The locating system 30 can also include a detecting device 33, such as a video camera, that detects display state changes in object locators 10. Thus, the locating system 30 could determine the location of a desired object based on detecting the presence of an object locator 10 that changes display state in response to a transmitted signal. For example, the detecting device 33 could include multiple video cameras in different rooms of a storage area. When a video camera detects the presence of an object locator 10, the locating system 30 could determine the precise location of the object locator. Various actions could be taken based on the detected location, such as indicating to a user where the desired object is located, e.g., “the object is located in room 4, row 3, bin 42,” or use machine vision techniques to guide a robotic picking device to retrieve the desired object.
As one example, FIG. 4 shows a possible configuration for a locating system 30. In this example, a warehouse includes four rooms 41, in which different objects are stored. A locating system 30 is located in a first room 41 and includes at least one camera 33 in each of the rooms 41. Objects (not shown) can be stored in various ways, such as in rows of shelving 42, in crates 43, etc. When a user would like to find a specific object, the locating system 30 sends an appropriate signal S to an object locator 10 associated with the object that changes display state in response to the received signal. At least one camera 33 near the object locator 10 detects the change in display state, and the locating system 30 determines the location of the object locator 10. The locating system 30 can then advise the user that the desired object is in a specific room, shelf, crate, etc. or direct a robotic picking device to retrieve the object. The locating system 30 can also optionally activate additional object locators 10 to guide the robotic picking device or a human to the location of the desired object. For example, object locators 10 could be selectively activated to display directional arrows that, if followed, lead to the desired object.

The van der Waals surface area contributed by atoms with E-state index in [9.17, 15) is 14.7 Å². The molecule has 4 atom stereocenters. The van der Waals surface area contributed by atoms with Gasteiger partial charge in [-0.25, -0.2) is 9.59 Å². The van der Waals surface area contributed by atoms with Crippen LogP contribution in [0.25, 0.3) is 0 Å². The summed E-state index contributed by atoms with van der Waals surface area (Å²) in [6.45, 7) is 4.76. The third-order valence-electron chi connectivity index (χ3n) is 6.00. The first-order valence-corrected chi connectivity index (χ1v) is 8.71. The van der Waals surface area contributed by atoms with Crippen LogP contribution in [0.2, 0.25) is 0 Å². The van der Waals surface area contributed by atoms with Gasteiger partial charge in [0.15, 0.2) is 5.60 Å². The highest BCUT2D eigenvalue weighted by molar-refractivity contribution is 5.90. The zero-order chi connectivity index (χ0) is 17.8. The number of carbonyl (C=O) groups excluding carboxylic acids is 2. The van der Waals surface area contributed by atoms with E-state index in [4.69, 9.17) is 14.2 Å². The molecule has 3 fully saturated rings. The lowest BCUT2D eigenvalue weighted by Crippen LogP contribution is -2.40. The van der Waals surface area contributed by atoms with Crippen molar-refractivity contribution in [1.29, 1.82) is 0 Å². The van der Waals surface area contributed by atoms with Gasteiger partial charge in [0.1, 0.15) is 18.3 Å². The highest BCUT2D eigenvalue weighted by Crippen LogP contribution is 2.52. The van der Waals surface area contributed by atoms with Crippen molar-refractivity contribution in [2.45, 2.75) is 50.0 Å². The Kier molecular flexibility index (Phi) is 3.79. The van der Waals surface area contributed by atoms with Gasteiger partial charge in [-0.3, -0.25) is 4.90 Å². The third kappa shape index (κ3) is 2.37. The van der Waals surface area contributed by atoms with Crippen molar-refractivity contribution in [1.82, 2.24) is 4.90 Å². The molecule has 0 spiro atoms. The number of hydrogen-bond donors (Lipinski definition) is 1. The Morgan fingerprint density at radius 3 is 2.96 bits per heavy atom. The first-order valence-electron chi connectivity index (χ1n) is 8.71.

FIG. 5 shows steps for a method for visually identifying the location of an object. In step S10, an object to be located is determined. For example, one or more items in a warehouse, library, etc., could be determined. The object to be located can be an object associated with an object locator discussed above, or can be the object locator itself.
In step S20, an identity corresponding to the object to be located is determined. Typically, the identity is an identity, e.g., identification number, associated with an object locator that corresponds to the object to be located. For example, if a box in a warehouse is the object to be located, the identity of an object locator that corresponds to the box is determined.
In step S30, a signal corresponding to the identity determined in step S20 is transmitted. That is, a signal that will cause the object locator associated with the object to be located to change display states is transmitted. As discussed above, the signal can be any type of signal, including electromagnetic waves, pressure waves, or any other indication that is detectable. Thus, any known means for transmitting information between two points can be used.
In step S40, a visual indication is received from the object position indicating that the signal transmitted in step S30 has been received. The visual indication can be any desired indication, including a change in display state of a display or any other effect on ambient and/or reflected electromagnetic or other radiation by the object locator. For example, the visual indication could be a detectable change in infrared reflectance by a display. This feature could be useful for locating objects or people at night. The display could be located by detecting ambient infrared light reflected by the display, or by directing an infrared beam toward the display and detecting the reflectance characteristics of the display based on the reflected infrared light. Thus, the visual indication need not be visible to the human eye, but rather can be a detectable change in effect of a device on ambient energy.